John Marshall
Senior Vice President

As our family looks forward to another holiday gathering, I can’t help but reflect on the numerous Christmas experiences we have shared over the past 50 years, starting with my wife Gwen and I as newlyweds all the way to, well, now. Christmas is such a special time for us as family members travel great distances to join together, most recently in Kansas City (from Seoul, South Korea; Vermont and California). It is without a doubt the highlight of our year. So many wonderful memories!

One memory that truly ranks at the top occurred last year. We had to postpone the actual “Christmas Day” due to a variety of travel schedules. Our son Brent, the Californian and retired from the US Navy, came home early, because he wanted to be with me for my December 25th birthday observance.

Knowing that on the morning of December 25th we would not be opening Christmas gifts with the rest of the family, I suggested that Gwen, Brent and I travel to the senior living community where I have been consulting and have breakfast with the residents living in the Assisted Living (AL) section.

This senior living community, the oldest non-profit in Kansas City, is known for its “turn no one away” policy, which means that nearly 45% of its AL residents are Medicaid recipients. Many of those dear souls have meager financial resources, insufficient to pay their monthly fee for living in their residence. No matter, the organization’s Benevolent Care Fund makes up the difference and gladly so.

Whenever I am consulting at the residence, I invariably stop and chat with an AL resident just to see how they are doing in an effort to start my day on a high note and hopefully theirs as well.

Brent and Gwen thought our Christmas morning visit would be a great idea, so off we went. I shared with them on the drive that those we would be breakfasting with would most likely be those who didn’t have much and were likely to be alone on a day our family so cherished for so many, many years. “Just sit down and talk to someone. Ask them how they are doing. Wish them a Merry Christmas, and then sit down with someone else. Keep in mind: your visit just might be the only one they will have on Christmas Day.”

After parking the car, we immediately went to the dining room where a group of about 20 residents were enjoying a special Christmas morning breakfast. We separated and began visiting with folks. Gwen and I each met with several residents and were blessed with the reactions we received, sincere appreciation for someone taking the time to spread a bit of Christmas cheer.

Brent, however, spent the entire time at one table where a fellow was sitting alone. Afterwards, as we were leaving, I noticed that Brent had tears in his eyes and asked him what the matter was. Let me paraphrase his response:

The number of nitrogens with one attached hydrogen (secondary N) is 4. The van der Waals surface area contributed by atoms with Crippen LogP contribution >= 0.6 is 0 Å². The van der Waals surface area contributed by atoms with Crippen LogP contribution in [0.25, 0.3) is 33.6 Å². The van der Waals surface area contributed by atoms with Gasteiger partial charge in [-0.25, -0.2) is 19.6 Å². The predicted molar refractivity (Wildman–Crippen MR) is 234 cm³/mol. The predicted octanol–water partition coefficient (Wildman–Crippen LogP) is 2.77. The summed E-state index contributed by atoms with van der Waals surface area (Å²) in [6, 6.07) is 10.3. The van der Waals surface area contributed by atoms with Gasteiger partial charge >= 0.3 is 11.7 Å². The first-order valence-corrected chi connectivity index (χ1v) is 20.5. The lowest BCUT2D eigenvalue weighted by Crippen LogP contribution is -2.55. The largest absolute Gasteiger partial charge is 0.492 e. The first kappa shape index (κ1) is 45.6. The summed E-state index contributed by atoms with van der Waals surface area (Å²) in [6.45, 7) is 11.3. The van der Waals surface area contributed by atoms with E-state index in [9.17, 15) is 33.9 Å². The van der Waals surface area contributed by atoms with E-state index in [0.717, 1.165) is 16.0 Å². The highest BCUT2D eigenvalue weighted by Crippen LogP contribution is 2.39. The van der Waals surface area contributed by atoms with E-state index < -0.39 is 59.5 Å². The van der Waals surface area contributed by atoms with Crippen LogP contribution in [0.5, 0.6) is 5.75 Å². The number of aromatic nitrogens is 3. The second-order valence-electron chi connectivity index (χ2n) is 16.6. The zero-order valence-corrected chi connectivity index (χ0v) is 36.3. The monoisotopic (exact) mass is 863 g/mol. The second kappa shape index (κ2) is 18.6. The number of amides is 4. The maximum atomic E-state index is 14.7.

“Dad, that man’s name was Bill. He is 92-years-old and has been living at the residence for 7 years. Like me, he is a Navy veteran and was so pleased to have the opportunity to speak with a kindred spirit about our respective service days. He spoke about being in the Navy during the Korean War and what his life was like after being discharged. Dad, he has had a tough life including losing his wife to cancer several years ago, and he shared how that affected him. I asked if he had family, and he said he had a son, but that they were estranged and that during his time at the residence he had never come for a visit. I just couldn’t pry myself away, Dad. When you motioned for us to leave, I told him how much I enjoyed meeting with him and hoped he would enjoy Christmas Day. I lost it when he replied, “Thank you, son, for coming to see me. This has been one of the nicest Christmas gifts I have received in a long time. God bless you, and Merry Christmas to you too.”

During our drive home we all reflected on our visit, sharing accounts of our various conversations. Brent was quiet, but as we were pulling into the driveway, he said to me, “Thank you, Dad, for suggesting our visit. It means a lot. I will never forget it.” Well, that is certainly the case as Brent called recently to say that he was hoping that we could do the same this year, and we will.

All of us here at JB+A want to wish you and yours the Merriest of Christmases and the most Joyous of New Years. And, on a personal note, let me encourage you to reach out to someone: a shut-in, someone going through a particularly troubling time, perhaps someone in the hospital, and extend a very special Christmas kindness. I believe you will emerge blessed. Just ask my son.

2 Comments

  • Jeffrey D. Byrne says:

    Thanks John for your caring spirit and kindness. Your stories have always inspired me, and again, I’m not surprised with the graciousness that Gwen, Brent and you showed residents at Armour Homes. Your 42 years of service in the nonprofit sector is a collective testament to your compassion and your knowledge of how to work with others. We will miss you at Jeffrey Byrne + Associates, but we’ll still have you as a Senior Consultant through our new company Byrne Pelofsky + Associates, LLC.

  • Marla Svoboda says:

    John, What a beautiful story. I wish you every happiness in your retirement, and excellent health to enjoy it in. Merry Christmas to you!
    Sincerely, Marla Svoboda

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